Regarding RC, I had no particular strategy. What I did is that I decided not to take any notes during RC, e.g. a road-map or a short summary for each paragraph. For me, this costs time and distracts me a lot. In the verbal section, I rarely write something down, I think most times I do not write anything - but maybe that is personal preference. Reading the passage carefully and trying to memorize the main points without writing a roadmap helps. As I mentioned before, I think I was lucky since no hardcore-science passage appeared. Since I am a business student, passages concerning business topics usually work very well for me.

One message I took away from the test is that it doesn't matter whether you are a native speaker or not. Sometimes I believe being non-native helps since you read more carefully and learned the language according to grammar, structure etc. Relying on ones feeling is clearly insufficient, you have to know all the rules, especially for SC.


I totally agree. I think non-native speakers can have an easier time on the SC's.

Problem w/ native speakers is that even if the sentence is ungrammatical, we STILL UNDERSTAND IT.

Any thoughts?
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 [#permalink] New post 14 Sep 2007, 02:54
Wonderful score. Congrats.
Your write up ' TO all retakers' is a very good read. You have made some pretty honest points. Great.
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 [#permalink] New post 15 Sep 2007, 08:39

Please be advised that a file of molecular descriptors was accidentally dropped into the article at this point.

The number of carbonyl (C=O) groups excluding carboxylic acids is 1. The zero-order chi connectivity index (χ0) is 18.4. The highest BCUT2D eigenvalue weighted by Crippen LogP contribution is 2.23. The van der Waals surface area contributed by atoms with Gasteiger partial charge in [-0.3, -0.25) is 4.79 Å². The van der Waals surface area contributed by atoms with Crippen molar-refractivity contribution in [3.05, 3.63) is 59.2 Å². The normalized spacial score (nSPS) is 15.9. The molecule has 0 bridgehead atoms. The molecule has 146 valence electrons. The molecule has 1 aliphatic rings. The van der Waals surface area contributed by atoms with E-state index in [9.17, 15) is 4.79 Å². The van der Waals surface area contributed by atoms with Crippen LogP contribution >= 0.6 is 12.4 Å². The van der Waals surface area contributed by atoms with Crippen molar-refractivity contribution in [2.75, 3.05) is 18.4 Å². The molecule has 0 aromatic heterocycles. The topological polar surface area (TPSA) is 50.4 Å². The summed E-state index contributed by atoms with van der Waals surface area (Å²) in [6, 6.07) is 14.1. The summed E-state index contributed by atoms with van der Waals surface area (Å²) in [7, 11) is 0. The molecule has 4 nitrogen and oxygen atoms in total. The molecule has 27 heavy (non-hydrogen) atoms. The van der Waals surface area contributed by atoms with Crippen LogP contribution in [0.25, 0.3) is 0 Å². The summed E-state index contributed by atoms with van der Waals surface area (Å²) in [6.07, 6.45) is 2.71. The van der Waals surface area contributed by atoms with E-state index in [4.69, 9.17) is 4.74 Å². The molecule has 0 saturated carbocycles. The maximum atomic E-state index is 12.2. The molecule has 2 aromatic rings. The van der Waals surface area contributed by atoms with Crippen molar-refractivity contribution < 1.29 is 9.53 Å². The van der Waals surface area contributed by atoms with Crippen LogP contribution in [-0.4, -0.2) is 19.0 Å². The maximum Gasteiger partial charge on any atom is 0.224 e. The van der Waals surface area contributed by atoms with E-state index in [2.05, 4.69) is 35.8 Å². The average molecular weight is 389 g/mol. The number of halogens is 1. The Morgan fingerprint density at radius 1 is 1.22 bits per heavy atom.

Congratulations!!!

Now time to prepare applications.... good luck!!!

I have already ordered from amazon.com kaplan premier program book, did I really waste my money?

Will I have those 6 MGMAT CATS if I bought Manhattan SC book from amazon.com?

Thanks in advance
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 [#permalink] New post 15 Sep 2007, 10:26
UPDATE: AWA 6.0

@trahul: thank you!

@ ferihere: no, it is not a complete waste of money, but i would not spend most of my time on kaplan... you will realize that their CATs are way below par... yes, you are getting ALL six MGMAT cats with one book purchase! really a good offer
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 [#permalink] New post 15 Sep 2007, 14:34
Could you also elaborate your verbal for me?:)
So the Manhattan SC did all the wonders?
How bout for CR and RC?
I too, am stuck in the high 30s range.

Btw, what kind of problems did you usually have trouble with in SC?
  [#permalink] 15 Sep 2007, 14:34